By Howard Whitman
It’s a daunting prospect to replace an iconic singer in a legendary rock band — just ask the revolving door of singers who’ve been in and out of such groups as Yes or Journey over the years. But imagine having to replace not one but five unique vocalists in a band with a 50-year history and one of the most expansive, eclectic repertoires in rock music.
That’s the challenge that Jakko Jakszyk faced when he joined a reconfiguration of pioneering progressive rock band King Crimson in 2013. Five vocalists (Greg Lake, Gordon Haskell, Boz Burrell, John Wetton and Adrian Belew) have manned the mic in various lineups throughout the band’s existence, and as this version was going to touch upon virtually all phases of the band’s catalog, Jakszyk was going to have sing songs originated by each of them, all while handling the band’s crazily complex guitar parts alongside founder/guitarist/sonic architect Robert Fripp.
Fripp couldn’t have chosen a better person for the job. Jakszyk effortlessly covers all phases of the band’s music — from Lake-era classics such as “The Court of the Crimson King” and “21st Century Schizoid Man” to Wetton-sung songs including “Easy Money” and “Starless.” The band recently added a reinterpretation of “Indiscipline,” a song on which a vocal originally spoken by Belew now features a melody line sung (and played in tandem on guitar, George Benson-style) by Jakszyk.
The current eight-piece Crimson lineup (which features, along with Jakszyk and Fripp, bassist Tony Levin, saxophonist Mel Collins, keyboardist Bill Rieflin, drummer/pianist Jeremy Stacey, and drummers Gavin Harrison and Pat Mastelotto) can be heard in its full glory on a recently released 3-CD set, Live in Vienna (Note: Turn to Page 52 for detailed info). In an email interview with Goldmine, Jakszyk discussed what sets this set apart from the band’s other recent live albums, how he came to join the band, the creation of new Crimson music and what it’s like to perform with these prog-rock giants.
GOLDMINE: King Crimson has a new 3-CD set out, Live in Vienna, which is billed as an “Official Release” rather than an “Official Bootleg.” What differentiates this set from the “bootleg” ones?
JAKKO JAKSZYK: The main difference, apart from the set list and band lineup, is that Vienna is mixed from a multi-track (recording) of the show. So it took a while. Chris Porter (who was a big pop producer in the 80’s and 90’s) mixed it. He then, almost by default, became the band’s live soundman too. Live In Chicago has been called a ‘bootleg’ because it’s basically a board tape. (That album) isn’t mixed; it’s taken straight out of the mixing console on that evening. This mix is courtesy of Chris Porter too, of course.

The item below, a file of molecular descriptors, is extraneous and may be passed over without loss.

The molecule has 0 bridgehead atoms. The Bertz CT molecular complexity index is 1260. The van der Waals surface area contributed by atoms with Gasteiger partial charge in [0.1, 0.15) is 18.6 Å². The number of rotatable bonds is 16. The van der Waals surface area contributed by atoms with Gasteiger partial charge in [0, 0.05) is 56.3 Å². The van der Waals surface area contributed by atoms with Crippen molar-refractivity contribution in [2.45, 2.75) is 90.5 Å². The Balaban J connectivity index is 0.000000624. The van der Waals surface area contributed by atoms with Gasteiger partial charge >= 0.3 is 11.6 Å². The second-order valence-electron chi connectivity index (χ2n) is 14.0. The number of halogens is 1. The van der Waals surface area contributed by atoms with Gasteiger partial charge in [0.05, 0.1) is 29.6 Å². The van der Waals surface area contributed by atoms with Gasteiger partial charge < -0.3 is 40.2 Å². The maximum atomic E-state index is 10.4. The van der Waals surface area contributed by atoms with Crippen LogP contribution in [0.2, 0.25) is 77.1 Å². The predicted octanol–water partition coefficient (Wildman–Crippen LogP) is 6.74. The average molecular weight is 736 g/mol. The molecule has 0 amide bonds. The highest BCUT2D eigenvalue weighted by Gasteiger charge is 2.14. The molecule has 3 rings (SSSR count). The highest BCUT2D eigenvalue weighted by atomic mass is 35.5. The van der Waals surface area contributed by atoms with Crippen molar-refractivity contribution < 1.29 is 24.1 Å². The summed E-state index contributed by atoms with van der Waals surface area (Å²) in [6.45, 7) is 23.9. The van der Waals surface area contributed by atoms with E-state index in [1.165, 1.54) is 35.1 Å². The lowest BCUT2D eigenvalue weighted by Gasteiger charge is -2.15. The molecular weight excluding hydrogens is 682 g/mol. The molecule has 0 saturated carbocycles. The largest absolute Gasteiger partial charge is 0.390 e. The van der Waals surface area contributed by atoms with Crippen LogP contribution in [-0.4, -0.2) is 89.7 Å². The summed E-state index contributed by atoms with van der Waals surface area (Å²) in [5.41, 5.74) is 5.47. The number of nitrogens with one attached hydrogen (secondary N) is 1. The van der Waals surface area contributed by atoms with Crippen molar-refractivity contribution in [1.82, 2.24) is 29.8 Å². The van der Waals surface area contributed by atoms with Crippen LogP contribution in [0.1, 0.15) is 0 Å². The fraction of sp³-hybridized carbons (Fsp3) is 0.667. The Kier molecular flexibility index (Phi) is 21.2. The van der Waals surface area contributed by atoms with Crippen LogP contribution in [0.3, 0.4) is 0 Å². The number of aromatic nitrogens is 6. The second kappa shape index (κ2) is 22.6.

GM: Live in Vienna features a new live recording of the song “Fracture,” which hasn’t been performed live by the band since 1974. What is the significance of this song in the King Crimson catalog?
JJ: I think it’s a piece that’s become significant to both audience and band alike. It’s certainly a difficult and challenging thing for Robert to play. He was keen to address it, having not played the piece in so long. It requires a great deal of concentration, so we don’t always play it — particularly if some of the audience are taking pictures, which, of course, we ask them not to do.
GM: The current incarnation of King Crimson plays music from all eras of the band, from the Greg Lake era to Gordon Haskell, Boz Burrell, John Wetton, and even a new take on “Indisclipine” from the Adrian Belew era. As main vocalist in the crucial lineup, I was wondering which era, if any, resonates the most for you; which is your favorite to sing/play?
JJ: Well, when I first saw the band in ’71, I’d already lived with and loved Poseidon, Lizard and the album they were promoting, Islands. So I have a particular soft spot for those albums, as that was Crimson to me. Robert on one side of the stage and Mel Collins on the other.
GM: Along those lines, which material do you find most challenging? What are the challenges of singing pieces originated on record by five previous vocalists?
JJ: The funny thing is, because Crimson was one of the main things I was listening to as a novice singer, it of course informed how I sang. So most of that material is not only familiar, but if I sing it in a way that fits, it’s because that’s how I learned to sing in the first place. As for challenging, there are a few things that I have to play and sing at the same time that are tricky.
GM: The current Crimson lineup features three drummers at the front of the stage. What, in your view, are the benefits of this unique approach?
JJ: Well. I remember when we turned up to rehearsals at Elstree (a large film studio just outside London) and saw the three kits set up for the first time, with the rest of the gear up on a riser at the back. It looked pretty amazing. The other thing that became apparent was the focus. (The) standard band lineup is lead singer down (in) the front, with the rest a supporting cast. This flips that idea on its head, and as such, is a very egalitarian thing. It says, “we are all as important to the music,” like a mini-orchestra. Anyone seeing Crimson over the years will know that Robert historically hides in the shadows (both virtual and real). Not this time. He’s as lit and as visible as anyone else in the band. The drum arrangements, by Gavin Harrison mostly, are amazing. Technically, musically and visually. There’s a real sense of drama to it. Plus, Pat Mastelotto takes the “Jamie Muir” role often, and has the “electronics,” whilst Jeremy Stacey plays keys too, and is a great piano player. (That is) particularly useful on the likes of Islands and other moments.